• Tantra is never a replacement for actual psychotherapy. Nor does it heal cancer or bestow you with supernatural powers. A legitimate instructor will be aware of the fact and make sure that all participants understand this, too - they will not simply let you sign off some disclaimer just to cover their backs, but actively call the participants' attention to that fact.
  • Good instructors will refuse to accept participants who seem to have mental or emotional issues. Of course, depending on the therapeutic knowledge and experience of the instructor, there is some leeway here.
  • In a good mixed-gender course, there are at least two instructors, one male and one female. Some institutes even employ assistants for the organizational tasks, but also for any issues that the students might have.

3.2. Will I be expected to be nude?

  • Absolutely and positively NO. There might be some practices in advanced courses where it makes sense that people strip off their clothes, and an instructor might then suggest so, or it will just naturally happen this way. In a beginners' course, it most definitely will not happen. Despite what many people think, nudity is neither the point of nor a prerequisite of tantra.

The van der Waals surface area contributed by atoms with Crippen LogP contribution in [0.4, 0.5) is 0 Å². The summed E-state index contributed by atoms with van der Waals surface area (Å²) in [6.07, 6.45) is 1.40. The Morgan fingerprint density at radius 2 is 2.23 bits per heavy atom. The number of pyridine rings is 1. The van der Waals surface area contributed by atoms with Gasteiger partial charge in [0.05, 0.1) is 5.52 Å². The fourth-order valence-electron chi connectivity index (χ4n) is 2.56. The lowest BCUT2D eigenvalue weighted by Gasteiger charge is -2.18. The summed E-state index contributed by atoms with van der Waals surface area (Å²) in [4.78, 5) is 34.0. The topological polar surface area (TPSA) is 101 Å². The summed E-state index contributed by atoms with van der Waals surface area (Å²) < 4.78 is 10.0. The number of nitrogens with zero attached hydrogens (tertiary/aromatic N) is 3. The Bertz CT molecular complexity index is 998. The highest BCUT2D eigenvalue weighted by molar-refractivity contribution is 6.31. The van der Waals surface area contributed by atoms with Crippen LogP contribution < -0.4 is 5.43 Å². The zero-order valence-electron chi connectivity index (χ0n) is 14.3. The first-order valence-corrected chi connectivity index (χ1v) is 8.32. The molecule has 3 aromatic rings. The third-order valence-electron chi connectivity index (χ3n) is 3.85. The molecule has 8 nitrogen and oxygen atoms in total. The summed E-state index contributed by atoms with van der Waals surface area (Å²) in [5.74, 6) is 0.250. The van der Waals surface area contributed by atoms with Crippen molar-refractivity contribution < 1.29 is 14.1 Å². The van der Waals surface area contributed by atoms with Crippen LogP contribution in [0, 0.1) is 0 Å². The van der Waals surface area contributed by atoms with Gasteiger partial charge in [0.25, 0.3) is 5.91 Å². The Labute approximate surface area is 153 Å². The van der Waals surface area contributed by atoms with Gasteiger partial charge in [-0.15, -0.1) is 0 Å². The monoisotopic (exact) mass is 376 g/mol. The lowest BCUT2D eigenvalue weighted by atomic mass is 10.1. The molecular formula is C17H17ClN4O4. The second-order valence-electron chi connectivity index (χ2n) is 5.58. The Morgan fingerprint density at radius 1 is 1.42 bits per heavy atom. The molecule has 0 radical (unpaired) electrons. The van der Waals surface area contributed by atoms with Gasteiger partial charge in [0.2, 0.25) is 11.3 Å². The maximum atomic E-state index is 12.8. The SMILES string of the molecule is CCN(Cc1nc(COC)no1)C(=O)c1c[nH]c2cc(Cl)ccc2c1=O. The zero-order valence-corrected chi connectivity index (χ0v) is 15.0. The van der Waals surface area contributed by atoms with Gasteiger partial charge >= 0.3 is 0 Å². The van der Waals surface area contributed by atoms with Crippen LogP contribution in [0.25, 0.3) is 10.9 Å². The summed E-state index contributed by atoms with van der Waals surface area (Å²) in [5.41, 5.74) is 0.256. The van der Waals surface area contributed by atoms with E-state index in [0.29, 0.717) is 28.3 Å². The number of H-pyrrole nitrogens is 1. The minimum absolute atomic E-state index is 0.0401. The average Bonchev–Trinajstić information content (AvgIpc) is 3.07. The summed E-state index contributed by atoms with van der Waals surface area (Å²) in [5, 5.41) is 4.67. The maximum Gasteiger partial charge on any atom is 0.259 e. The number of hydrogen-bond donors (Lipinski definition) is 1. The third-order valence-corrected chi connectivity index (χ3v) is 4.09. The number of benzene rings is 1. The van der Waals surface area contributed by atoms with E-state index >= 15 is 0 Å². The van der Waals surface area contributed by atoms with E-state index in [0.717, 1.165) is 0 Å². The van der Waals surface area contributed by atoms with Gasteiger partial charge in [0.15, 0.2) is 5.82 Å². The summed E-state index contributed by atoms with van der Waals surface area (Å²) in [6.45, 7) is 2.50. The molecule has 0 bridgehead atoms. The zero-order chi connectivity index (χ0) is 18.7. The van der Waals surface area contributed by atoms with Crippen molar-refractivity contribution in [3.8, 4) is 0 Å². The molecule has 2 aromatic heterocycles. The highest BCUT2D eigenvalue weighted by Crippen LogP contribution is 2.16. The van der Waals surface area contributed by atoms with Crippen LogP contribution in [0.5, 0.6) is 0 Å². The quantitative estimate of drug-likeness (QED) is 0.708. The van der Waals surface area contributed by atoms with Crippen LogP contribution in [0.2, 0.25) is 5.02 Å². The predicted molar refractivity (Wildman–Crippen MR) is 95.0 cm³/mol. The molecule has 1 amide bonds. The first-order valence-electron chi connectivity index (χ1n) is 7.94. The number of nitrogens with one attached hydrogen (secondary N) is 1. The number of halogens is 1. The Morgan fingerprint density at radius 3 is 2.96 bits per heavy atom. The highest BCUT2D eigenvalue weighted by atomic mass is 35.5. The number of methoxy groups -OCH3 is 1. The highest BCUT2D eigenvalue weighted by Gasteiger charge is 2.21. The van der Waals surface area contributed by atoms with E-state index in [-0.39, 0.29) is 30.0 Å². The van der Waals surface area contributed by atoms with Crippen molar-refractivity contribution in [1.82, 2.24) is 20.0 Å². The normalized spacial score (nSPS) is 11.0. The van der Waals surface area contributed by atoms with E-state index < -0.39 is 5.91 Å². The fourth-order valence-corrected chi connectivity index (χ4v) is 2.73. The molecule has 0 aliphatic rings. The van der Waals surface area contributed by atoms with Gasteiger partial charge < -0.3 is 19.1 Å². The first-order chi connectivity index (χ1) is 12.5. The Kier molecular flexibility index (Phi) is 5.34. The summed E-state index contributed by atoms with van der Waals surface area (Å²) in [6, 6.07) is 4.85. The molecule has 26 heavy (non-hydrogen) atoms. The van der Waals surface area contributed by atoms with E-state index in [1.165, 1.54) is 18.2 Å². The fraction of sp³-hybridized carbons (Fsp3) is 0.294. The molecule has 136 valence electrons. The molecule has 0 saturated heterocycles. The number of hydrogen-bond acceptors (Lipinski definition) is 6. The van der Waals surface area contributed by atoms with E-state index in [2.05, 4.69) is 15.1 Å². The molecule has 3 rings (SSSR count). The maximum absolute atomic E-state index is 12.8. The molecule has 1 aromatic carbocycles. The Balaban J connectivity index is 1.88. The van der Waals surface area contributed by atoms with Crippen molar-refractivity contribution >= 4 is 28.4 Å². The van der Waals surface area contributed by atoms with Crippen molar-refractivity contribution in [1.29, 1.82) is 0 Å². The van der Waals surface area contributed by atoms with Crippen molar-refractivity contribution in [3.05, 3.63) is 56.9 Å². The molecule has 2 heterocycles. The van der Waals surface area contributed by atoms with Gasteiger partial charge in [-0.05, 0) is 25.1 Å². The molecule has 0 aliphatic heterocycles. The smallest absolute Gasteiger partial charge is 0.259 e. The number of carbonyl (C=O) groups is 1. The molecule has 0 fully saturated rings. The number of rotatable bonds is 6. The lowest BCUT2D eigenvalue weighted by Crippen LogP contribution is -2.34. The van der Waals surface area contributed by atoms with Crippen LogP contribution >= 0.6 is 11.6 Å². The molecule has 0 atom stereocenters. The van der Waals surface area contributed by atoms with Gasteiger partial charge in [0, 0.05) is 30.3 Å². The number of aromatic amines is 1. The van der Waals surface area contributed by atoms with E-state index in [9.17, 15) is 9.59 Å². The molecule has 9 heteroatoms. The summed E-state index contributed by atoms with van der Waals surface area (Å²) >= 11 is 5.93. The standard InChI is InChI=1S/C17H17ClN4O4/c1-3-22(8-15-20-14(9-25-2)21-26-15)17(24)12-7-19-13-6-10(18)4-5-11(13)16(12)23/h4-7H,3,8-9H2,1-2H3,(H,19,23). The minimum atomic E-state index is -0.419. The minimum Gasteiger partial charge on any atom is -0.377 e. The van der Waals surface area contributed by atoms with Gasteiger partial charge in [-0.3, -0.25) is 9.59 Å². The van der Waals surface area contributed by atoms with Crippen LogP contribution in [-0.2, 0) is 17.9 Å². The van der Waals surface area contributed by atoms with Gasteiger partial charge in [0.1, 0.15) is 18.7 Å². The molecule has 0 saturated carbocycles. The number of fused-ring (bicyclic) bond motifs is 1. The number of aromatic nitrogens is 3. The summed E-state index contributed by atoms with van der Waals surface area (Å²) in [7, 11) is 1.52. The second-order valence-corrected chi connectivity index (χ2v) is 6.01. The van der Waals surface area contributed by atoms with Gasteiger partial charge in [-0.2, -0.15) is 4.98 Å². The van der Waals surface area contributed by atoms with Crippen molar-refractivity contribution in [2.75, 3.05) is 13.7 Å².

• The general basic rule which applies under any and all circumstances is that nobody is ever to be forced into any one particular practice. No means no, and it is to be respected. You have to decide what is good for you, or where your limits are.
  • Having boundaries is not a sign of weakness, or that someone is "not advanced enough", or anything of the sort. Every human being has boundaries and limits, and is perfectly entitled to enforce them under any and all circumstances. This is an integral and immutable part of any legitimate tantric activity.
  • You never have to stand by your "no" against opposition. This is not an assessment center or a management coaching, this is a recreational activity that should serve your fun and help you be more self-accepting, and you have to feel absolutely comfortable at any time.
  • If you witness or are the victim of any coercion into nudity or any other practices that you feel are inappropriate, then it is time to get out of there, and probably inform the authorities. Your own safety should be your top concern. Any attempt at breaking or bypassing your personal judgment is amoral at least and criminal at worst.

3.3. What about this odd non-disclosure agreement they want me to sign?

  • The instructors will often have the participants approve some kind of non-disclosure agreement. The laudable intention is to ensure confidentiality for all participants. However, sometimes a malignant instructor will use this legitimate practice to keep people from talking about illegitimate or outright criminal activities.